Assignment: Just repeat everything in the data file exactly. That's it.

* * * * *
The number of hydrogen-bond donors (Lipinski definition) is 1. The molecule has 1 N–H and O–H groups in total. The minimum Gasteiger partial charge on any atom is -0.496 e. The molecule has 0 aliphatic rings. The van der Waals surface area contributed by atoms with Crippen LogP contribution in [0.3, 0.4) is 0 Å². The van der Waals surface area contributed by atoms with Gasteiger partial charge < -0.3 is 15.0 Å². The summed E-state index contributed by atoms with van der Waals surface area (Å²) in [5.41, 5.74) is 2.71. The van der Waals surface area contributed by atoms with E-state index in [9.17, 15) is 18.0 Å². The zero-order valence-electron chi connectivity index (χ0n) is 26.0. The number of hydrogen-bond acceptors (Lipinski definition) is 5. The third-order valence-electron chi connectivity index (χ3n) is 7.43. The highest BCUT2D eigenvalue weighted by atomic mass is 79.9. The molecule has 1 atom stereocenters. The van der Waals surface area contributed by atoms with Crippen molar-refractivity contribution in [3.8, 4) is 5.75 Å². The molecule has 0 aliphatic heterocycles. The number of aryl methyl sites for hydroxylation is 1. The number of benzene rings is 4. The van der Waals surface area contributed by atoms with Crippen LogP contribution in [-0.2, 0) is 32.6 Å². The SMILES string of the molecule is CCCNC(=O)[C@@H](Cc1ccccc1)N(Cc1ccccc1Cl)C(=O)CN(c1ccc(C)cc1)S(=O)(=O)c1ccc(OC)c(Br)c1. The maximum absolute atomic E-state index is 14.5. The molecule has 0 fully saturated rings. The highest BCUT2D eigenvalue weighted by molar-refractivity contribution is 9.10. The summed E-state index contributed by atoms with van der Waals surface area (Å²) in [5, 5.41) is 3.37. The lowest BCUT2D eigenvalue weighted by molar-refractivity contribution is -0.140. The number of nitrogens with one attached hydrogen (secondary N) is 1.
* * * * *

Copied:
The number of hydrogen-bond donors (Lipinski definition) is 1. The molecule has 1 N–H and O–H groups in total. The minimum Gasteiger partial charge on any atom is -0.496 e. The molecule has 0 aliphatic rings. The van der Waals surface area contributed by atoms with Crippen LogP contribution in [0.3, 0.4) is 0 Å². The van der Waals surface area contributed by atoms with Gasteiger partial charge < -0.3 is 15.0 Å². The summed E-state index contributed by atoms with van der Waals surface area (Å²) in [5.41, 5.74) is 2.71. The van der Waals surface area contributed by atoms with E-state index in [9.17, 15) is 18.0 Å². The zero-order valence-electron chi connectivity index (χ0n) is 26.0. The number of hydrogen-bond acceptors (Lipinski definition) is 5. The third-order valence-electron chi connectivity index (χ3n) is 7.43. The highest BCUT2D eigenvalue weighted by atomic mass is 79.9. The molecule has 1 atom stereocenters. The van der Waals surface area contributed by atoms with Crippen molar-refractivity contribution in [3.8, 4) is 5.75 Å². The molecule has 0 aliphatic heterocycles. The number of aryl methyl sites for hydroxylation is 1. The number of benzene rings is 4. The van der Waals surface area contributed by atoms with Crippen LogP contribution in [-0.2, 0) is 32.6 Å². The SMILES string of the molecule is CCCNC(=O)[C@@H](Cc1ccccc1)N(Cc1ccccc1Cl)C(=O)CN(c1ccc(C)cc1)S(=O)(=O)c1ccc(OC)c(Br)c1. The maximum absolute atomic E-state index is 14.5. The molecule has 0 fully saturated rings. The highest BCUT2D eigenvalue weighted by molar-refractivity contribution is 9.10. The summed E-state index contributed by atoms with van der Waals surface area (Å²) in [5, 5.41) is 3.37. The lowest BCUT2D eigenvalue weighted by molar-refractivity contribution is -0.140. The number of nitrogens with one attached hydrogen (secondary N) is 1.